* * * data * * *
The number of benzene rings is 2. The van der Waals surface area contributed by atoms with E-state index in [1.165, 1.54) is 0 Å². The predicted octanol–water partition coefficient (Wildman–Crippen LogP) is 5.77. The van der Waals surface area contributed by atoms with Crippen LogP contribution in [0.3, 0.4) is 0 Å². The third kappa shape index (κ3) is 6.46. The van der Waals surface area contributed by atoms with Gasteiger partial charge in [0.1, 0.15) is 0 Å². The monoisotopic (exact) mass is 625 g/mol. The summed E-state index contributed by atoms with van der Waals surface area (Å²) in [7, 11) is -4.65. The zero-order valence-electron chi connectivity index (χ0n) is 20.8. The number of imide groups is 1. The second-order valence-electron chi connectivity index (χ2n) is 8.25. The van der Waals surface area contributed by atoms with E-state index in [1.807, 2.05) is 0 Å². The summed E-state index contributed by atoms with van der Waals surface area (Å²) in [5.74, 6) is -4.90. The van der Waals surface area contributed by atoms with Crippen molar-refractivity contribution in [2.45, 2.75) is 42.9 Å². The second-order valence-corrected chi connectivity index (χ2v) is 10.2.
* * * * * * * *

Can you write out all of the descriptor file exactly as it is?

The number of benzene rings is 2. The van der Waals surface area contributed by atoms with E-state index in [1.165, 1.54) is 0 Å². The predicted octanol–water partition coefficient (Wildman–Crippen LogP) is 5.77. The van der Waals surface area contributed by atoms with Crippen LogP contribution in [0.3, 0.4) is 0 Å². The third kappa shape index (κ3) is 6.46. The van der Waals surface area contributed by atoms with Gasteiger partial charge in [0.1, 0.15) is 0 Å². The monoisotopic (exact) mass is 625 g/mol. The summed E-state index contributed by atoms with van der Waals surface area (Å²) in [7, 11) is -4.65. The zero-order valence-electron chi connectivity index (χ0n) is 20.8. The number of imide groups is 1. The second-order valence-electron chi connectivity index (χ2n) is 8.25. The van der Waals surface area contributed by atoms with E-state index in [1.807, 2.05) is 0 Å². The summed E-state index contributed by atoms with van der Waals surface area (Å²) in [5.74, 6) is -4.90. The van der Waals surface area contributed by atoms with Crippen molar-refractivity contribution in [2.45, 2.75) is 42.9 Å². The second-order valence-corrected chi connectivity index (χ2v) is 10.2.